Relate the stories and/or narrative behind the holidays and celebration within our Jewish tradition; Identify the ‘lessons taught” through each celebration

Responsible for mastery of the prayers in T.I. Ramah Rishonah; Sunday morning Service where meaning and process are discussed and prayers are sung as a community Encounter Midrash, the “text within the text” of the Torah; relate how and why the Midrash came to be: what questions are they answering? What are they teaching? What importance do these texts hold within our community?

Explain the form and meaning of the major ritual objects/symbols of our synagogue; identify the object’s location and use within our synagogue and tradition; Interact with Rabbi, Cantor and key figures through the presentation and sharing of ritual objects.

Encounter God as a key figure in our People’s primary stories

Immersion: Continuing where the Pre-K ECEC class left off build a basic vocabulary; learn to identify people with basic pronouns; conjugate simple verbs into masculine, feminine and plural forms; Review Alef Bet while identifying basic syllables with consonants and vowels Identify key components of our holidays, celebrations, and life cycle events through the lens of the ritual objects and symbols that are used; Families share ritual objects from home for each holiday; share special objects with visits from Rabbi and Cantor

Relate the key symbols and objects of Israel to how they teach the importance of and connection to our Jewish homeland

T.I. Ramah Rishonah; Sunday morning Service where meaning and process are discussed and prayers are sung as a community

Explore the narrative of the stories of Genesis and Exodus; recognize the pivotal moments and characters

Gain familiarity with the synagogue and its community members; meet with and learn about key figures and people within the TBI community; identify people and places within the synagogue Identify the difference between Mitzvot (commandments) and Ma’aseem Tovim (good deeds) of the community - i.e., creating cards for those in need (to be delivered with the Hesed deliveries) Immersion: Continuing where the Pre-K ECEC class left off (with an understanding that there will be new students joining as well) - build a basic vocabulary; learn to identify people with basic pronouns; conjugate simple verbs into masculine, feminine and plural forms; Recognize the Alef Bet Explore each holiday through the senses; identify specific sounds, tastes, smells and touch while gaining an understanding of the significance of each experience as it relates to the holiday

Explore the sights, sounds, tastes and smells of Israel as a sacred home of the Jewish people

T.I. Ramah Rishonah; Sunday morning Service where meaning and process are discussed and prayers are sung as a community

Basic understanding of key biblical stories as they relate to time of year and holiday cycles

Community

God & Ethics

Hebrew

Holidays & Celebrations

Israel

Prayer

Sacred Texts

Identify the geography of Israel, including key locations that give our Jewish homeland much of its unique culture and identity

Using alphabetically designed concepts, explore and identify key teachings of Mitzvot and Jewish ethics utilizing traditional stories and teachings

Bet (2nd)

Alef (1st)

Gan (K)

PRIMARY DEPARTMENT CURRICULUM OUTLINE - 5773 TBI   Hebrew  School   7  


Experience a Modern Hebrew approach to vocabulary and skill acquisition; gain a basic understanding of the structure and meaning of the Hebrew language; Regular exposure to “cold reading”; encounter new and unfamiliar Hebrew texts to hone sight reading skills.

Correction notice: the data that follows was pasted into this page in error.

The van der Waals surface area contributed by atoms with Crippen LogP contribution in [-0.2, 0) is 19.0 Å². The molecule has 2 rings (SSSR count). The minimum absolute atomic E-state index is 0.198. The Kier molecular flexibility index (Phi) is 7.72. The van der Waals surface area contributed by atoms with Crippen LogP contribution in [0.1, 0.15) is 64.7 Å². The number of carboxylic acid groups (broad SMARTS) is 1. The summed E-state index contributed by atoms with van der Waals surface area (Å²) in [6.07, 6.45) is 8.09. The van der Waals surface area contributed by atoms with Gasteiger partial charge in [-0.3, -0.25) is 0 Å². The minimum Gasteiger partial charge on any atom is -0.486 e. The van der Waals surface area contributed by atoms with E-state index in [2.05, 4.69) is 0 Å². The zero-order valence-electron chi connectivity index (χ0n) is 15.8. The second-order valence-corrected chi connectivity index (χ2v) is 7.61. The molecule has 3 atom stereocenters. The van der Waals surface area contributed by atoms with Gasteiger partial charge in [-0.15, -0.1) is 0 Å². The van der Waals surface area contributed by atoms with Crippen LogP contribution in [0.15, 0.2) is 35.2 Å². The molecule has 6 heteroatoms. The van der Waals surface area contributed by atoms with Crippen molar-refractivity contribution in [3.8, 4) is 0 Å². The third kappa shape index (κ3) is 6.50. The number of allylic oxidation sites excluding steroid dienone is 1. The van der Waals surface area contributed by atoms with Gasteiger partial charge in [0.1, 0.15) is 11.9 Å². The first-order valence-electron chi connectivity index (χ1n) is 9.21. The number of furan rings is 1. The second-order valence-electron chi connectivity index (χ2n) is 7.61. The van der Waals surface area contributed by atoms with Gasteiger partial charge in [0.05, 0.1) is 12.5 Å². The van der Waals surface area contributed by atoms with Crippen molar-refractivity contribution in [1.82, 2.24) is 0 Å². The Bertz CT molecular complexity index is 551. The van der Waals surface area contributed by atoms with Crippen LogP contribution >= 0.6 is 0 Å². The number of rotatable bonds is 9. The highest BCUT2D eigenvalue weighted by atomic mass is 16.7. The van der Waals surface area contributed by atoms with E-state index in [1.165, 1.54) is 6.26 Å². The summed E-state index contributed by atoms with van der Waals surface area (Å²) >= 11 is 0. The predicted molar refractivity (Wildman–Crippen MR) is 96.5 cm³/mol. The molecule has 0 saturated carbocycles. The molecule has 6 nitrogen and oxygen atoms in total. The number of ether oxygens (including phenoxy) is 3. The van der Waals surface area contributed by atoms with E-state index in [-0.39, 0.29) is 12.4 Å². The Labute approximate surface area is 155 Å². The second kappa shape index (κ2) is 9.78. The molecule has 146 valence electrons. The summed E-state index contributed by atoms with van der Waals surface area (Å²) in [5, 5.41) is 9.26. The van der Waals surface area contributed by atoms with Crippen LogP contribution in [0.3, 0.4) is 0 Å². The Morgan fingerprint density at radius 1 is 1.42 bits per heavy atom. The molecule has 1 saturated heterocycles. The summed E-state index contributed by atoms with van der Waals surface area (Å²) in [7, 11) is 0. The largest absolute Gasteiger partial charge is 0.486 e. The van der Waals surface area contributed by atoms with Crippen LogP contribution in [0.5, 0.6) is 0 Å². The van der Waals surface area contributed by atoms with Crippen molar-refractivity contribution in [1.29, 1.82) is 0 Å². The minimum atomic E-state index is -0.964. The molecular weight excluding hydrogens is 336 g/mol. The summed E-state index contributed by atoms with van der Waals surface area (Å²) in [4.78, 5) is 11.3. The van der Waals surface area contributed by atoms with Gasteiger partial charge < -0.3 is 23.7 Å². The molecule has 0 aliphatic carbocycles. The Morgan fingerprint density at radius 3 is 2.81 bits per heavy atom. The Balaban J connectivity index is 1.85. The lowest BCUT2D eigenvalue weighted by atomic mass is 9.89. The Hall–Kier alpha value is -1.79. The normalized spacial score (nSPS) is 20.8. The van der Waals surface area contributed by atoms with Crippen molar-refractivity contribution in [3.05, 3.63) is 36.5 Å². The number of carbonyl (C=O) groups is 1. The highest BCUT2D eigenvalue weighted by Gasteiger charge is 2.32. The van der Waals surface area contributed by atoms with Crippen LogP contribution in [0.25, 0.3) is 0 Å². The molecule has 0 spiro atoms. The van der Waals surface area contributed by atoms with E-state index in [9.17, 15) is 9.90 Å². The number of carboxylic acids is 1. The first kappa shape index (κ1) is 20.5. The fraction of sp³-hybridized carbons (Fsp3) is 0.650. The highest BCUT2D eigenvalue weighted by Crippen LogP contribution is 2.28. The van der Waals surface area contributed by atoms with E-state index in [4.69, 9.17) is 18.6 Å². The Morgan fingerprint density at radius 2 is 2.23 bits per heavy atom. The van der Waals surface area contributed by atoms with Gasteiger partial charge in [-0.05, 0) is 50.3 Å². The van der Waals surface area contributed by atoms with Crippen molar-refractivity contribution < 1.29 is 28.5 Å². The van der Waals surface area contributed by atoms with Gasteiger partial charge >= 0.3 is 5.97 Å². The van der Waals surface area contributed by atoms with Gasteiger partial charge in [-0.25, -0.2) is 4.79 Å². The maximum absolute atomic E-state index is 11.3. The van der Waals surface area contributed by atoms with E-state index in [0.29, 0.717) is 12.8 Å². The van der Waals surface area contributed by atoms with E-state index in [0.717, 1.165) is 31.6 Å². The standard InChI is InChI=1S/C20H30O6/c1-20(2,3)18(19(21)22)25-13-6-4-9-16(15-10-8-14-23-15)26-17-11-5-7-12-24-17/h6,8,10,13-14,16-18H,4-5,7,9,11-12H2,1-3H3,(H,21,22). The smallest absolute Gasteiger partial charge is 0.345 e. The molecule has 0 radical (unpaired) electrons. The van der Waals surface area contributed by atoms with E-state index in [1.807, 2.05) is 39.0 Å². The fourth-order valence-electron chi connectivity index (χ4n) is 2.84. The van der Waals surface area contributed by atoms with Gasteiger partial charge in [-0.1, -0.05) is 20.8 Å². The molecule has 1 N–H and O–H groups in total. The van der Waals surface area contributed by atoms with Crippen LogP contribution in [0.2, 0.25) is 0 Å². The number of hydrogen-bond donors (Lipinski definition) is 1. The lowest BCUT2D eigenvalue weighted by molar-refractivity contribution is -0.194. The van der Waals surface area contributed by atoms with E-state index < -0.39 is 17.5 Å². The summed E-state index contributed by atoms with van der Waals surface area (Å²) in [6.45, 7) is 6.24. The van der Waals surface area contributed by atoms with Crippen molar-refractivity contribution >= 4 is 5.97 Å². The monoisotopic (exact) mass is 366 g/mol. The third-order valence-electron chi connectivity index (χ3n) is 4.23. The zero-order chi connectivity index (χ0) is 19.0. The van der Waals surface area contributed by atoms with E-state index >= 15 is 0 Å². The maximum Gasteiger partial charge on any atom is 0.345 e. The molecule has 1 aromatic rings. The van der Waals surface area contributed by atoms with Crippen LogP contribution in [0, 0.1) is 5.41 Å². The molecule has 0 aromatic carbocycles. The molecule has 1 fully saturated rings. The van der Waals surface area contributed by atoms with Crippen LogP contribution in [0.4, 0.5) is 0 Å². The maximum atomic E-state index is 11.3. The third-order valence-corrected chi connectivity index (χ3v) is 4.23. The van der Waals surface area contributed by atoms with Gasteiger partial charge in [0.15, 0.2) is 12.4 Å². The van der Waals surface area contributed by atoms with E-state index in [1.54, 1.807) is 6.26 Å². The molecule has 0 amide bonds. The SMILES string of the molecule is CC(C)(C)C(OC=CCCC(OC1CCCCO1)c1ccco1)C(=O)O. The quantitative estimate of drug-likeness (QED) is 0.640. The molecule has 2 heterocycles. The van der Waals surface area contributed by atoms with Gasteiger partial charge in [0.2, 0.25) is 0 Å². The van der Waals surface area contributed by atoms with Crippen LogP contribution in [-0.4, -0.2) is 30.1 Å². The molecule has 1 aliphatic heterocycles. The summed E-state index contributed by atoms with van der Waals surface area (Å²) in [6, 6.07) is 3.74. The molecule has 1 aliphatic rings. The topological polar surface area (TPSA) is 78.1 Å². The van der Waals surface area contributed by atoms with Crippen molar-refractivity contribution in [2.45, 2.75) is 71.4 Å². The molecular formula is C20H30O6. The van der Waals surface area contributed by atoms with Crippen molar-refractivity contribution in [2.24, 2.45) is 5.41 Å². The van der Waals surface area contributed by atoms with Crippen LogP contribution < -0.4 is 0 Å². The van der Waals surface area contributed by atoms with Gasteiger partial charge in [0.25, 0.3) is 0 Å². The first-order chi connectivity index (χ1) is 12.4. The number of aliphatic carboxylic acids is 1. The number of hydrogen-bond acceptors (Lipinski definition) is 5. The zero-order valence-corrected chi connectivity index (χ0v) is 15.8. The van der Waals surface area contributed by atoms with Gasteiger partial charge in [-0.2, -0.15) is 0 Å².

Experience a Modern Hebrew approach to vocabulary and skill acquisition; gain a basic understanding of the structure and meaning of the Hebrew language; Focus on shoreshim (roots.); Read small stories utilizing the growing classroom vocabulary; Regular exposure to “cold reading”; encounter new and unfamiliar Hebrew texts to hone sight reading skills.

Hebrew

Delve into the deeper meaning of each holiday and celebration through the lens of ritual; compare and contrast the rituals of each with that of the other; What meaning and import do the rituals bring to life; how do we as modern Jews relate to the rituals today

A look at the historical land and geography through the lens of our historical texts

Responsible for mastery of the prayers in Ramah Shlishit (T.I.); A weekly 20 minutes of prayer study covering: meaning, content and Hebrew review; Weekly prayer services for grades 3rd-7th; Regular attendance at Jr. Congregation to gain a deeper understanding of the structure and meaning of the prayers within the context of the service.

Connect with the Biblical stories of the greater Tanakh with an emphasis on our Prophets and characters from our sacred Writings; Highlight the ethical dilemmas that faced our Biblical heroes as each historical figure navigates the world around them

Connect the holidays as they relate to the Luach (Hebrew Calendar): How do they relate to each other and the seasons in which they are found; where do the holidays fall in relation to the day and the month as well as the year of both the Jewish & secular calendars; Explore additional aspects of the calendar such as Rosh Hodesh (the new month)

Connect Israel to its calendar. What do we learn about life in Israel from how we relate to the calendar and holidays

Responsible for mastery of the prayers in Ramah Sh’nia (T.I.); a weekly 20 minutes of prayer study covering: meaning, content and Hebrew review; Weekly prayer services for grades 3rd-7th; Regular attendance at Jr. Congregation to gain a deeper understanding of the structure and meaning of the prayers within the context of the service.